A ruling by a Jacksonville judge in a Jacksonville Juvenile murder case getting national attention has the Jacksonville sheriff reconsidering how his detectives interview juvenile defendants. The judge ruled last week that Cristian Fernandez did not understand he was waiving his right to an attorney during interrogations in the murder and Jacksonville sexual battery cases against him, according to a report in the Florida Times-Union. Fernandez, now 13, was 12 at the time of the interviews. After the ruling, Jacksonville Sheriff John Rutherford ordered his detectives to build cases against defendant 12 years old or younger on physical and forensic evidence alone and to not rely at all on any statements made to police.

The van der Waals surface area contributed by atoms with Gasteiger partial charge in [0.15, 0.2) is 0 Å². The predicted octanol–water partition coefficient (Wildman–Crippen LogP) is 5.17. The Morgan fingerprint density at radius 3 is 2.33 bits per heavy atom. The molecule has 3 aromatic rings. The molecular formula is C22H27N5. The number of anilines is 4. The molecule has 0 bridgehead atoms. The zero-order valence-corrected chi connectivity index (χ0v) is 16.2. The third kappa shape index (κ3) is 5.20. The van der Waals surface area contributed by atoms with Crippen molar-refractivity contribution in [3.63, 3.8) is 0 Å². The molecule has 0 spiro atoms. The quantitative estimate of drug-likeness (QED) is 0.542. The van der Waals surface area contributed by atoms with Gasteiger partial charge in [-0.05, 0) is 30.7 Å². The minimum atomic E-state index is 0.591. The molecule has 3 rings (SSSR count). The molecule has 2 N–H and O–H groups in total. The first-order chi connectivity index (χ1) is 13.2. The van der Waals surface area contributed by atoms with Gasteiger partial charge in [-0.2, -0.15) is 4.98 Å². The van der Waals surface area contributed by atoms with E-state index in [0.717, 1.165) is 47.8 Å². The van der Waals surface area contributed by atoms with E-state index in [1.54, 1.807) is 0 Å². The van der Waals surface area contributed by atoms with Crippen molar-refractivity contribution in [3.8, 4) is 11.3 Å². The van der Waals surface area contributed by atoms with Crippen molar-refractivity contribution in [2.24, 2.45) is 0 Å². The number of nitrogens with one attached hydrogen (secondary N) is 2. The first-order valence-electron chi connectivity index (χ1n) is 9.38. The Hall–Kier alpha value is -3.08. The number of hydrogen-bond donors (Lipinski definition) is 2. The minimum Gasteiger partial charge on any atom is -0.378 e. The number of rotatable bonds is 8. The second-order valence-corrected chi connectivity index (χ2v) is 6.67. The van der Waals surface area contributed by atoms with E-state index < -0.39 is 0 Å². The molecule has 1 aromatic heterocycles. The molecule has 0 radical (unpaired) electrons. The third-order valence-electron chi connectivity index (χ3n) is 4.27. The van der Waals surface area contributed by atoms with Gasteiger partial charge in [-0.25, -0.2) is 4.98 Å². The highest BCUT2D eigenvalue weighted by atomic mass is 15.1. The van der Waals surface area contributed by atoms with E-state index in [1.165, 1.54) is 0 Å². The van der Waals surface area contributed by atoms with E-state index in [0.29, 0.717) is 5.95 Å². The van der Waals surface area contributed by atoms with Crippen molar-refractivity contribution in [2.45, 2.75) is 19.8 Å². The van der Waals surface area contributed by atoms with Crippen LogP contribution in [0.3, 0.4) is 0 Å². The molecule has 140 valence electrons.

The statements were seen to be very significant pieces of evidence in both cases against Fernandez, the newspaper reported. Fernandez is charged with first-degree murder in the beating death of his 2-year-old half brother and is also charged with sexually assaulting a different 5-year-old step-brother. Jacksonville state attorneys will soon decide if they’ll appeal the judge’s ruling. If they do, it will likely delay the Duval County sexual battery trial scheduled for Sept. 6, and the murder trial also scheduled for next month. A four-day hearing in August included testimony and reports from mental health professionals who provided their opinions on whether a 12-year-old boy with no knowledge of the criminal justice system could understand the severity of waiving his rights. The recordings have not been released, but Jacksonville criminal defense attorneys have said Fernandez refused to talk nine times before eventually agreeing to speak with detectives, the newspaper reported.